How then can the precept of Jesus be justified in the light of experience? It is obvious that weakness and defenselessness only invite aggression. Is then the demand of Jesus nothing but an impracticable ideal? Does he refuse to face up to realities – or shall we say, to the sin of the world? There may of course be a legitimate place for such an ideal in the inner life of the Christian community, but in the outside world such an ideal appears to wear the blinkers of perfectionism and to take no account of sin. Living as we do in a world of sin and evil, we can have no truck with anything as impracticable as that.

Jesus, however, tells us that it is just because we live in the world, and just because the world is evil, that the precept of nonresistance must be put into practice. Surely we do not wish to accuse Jesus of ignoring the reality and power of evil! Why, the whole of his life was one long conflict with the devil. He calls evil evil, and that is the very reason why he speaks to his followers in this way. How is that possible?

If we took the precept of nonresistance as an ethical blueprint for general application, we should indeed be indulging in idealistic dreams: we should be dreaming of a utopia with laws which the world would never obey. To make nonresistance a principle for secular life is to deny God by undermining his gracious ordinance for the preservation of the world. But Jesus is no draftsman of political blueprints; he is the one who vanquished evil through suffering. It looked as though evil had triumphed on the cross, but the real victory belonged to Jesus. And the cross is the only justification for the precept of nonviolence, for it alone can kindle a faith in the victory over evil which will enable people to obey that precept. Only such obedience is blessed with the promise that we shall be partakers of Christ’s victory as well as of his sufferings. . . .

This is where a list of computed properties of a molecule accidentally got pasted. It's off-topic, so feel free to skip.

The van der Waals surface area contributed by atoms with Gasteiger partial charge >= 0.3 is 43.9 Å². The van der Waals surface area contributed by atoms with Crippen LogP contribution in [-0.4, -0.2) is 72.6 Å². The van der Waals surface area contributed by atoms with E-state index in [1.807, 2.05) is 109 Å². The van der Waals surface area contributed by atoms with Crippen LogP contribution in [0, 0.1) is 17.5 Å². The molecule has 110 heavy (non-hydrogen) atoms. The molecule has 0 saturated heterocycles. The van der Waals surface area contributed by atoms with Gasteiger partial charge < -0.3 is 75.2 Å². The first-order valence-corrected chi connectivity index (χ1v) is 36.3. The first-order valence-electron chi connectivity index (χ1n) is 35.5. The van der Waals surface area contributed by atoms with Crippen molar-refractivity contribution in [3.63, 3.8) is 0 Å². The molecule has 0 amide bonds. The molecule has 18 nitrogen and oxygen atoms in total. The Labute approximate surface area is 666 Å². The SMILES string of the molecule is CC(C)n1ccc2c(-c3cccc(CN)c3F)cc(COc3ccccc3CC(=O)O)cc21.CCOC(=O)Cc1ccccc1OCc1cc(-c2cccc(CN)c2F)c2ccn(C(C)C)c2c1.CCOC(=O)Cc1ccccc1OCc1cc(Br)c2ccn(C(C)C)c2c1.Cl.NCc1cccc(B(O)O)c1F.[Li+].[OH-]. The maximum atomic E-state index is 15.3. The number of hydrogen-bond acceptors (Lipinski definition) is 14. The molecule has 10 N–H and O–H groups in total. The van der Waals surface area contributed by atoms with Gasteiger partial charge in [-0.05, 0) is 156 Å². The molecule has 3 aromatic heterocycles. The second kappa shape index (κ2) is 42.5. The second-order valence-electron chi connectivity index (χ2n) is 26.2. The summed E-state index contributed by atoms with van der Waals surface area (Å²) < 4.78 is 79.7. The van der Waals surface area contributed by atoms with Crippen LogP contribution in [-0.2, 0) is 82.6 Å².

The cross is the only power in the world which proves that suffering love can avenge and vanquish evil.

From Dietrich Bonhoeffer, “Revenge,” in The Cost of Discipleship, trans. R. H. Fuller (SCM Press, 1959). Used by permission of Hymns Ancient & Modern Ltd.

painting of Christ on the cross Antonello da Messina, “Crucifixion”


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Contributed By Dietrich Bonhoeffer Dietrich Bonhoeffer

Unwilling to allow the church to compromise its most fundamental beliefs in the face of Nazism, Dietrich Bonhoeffer worked tirelessly to keep the true spirit of the church alive in Germany. His resistance cost him his life.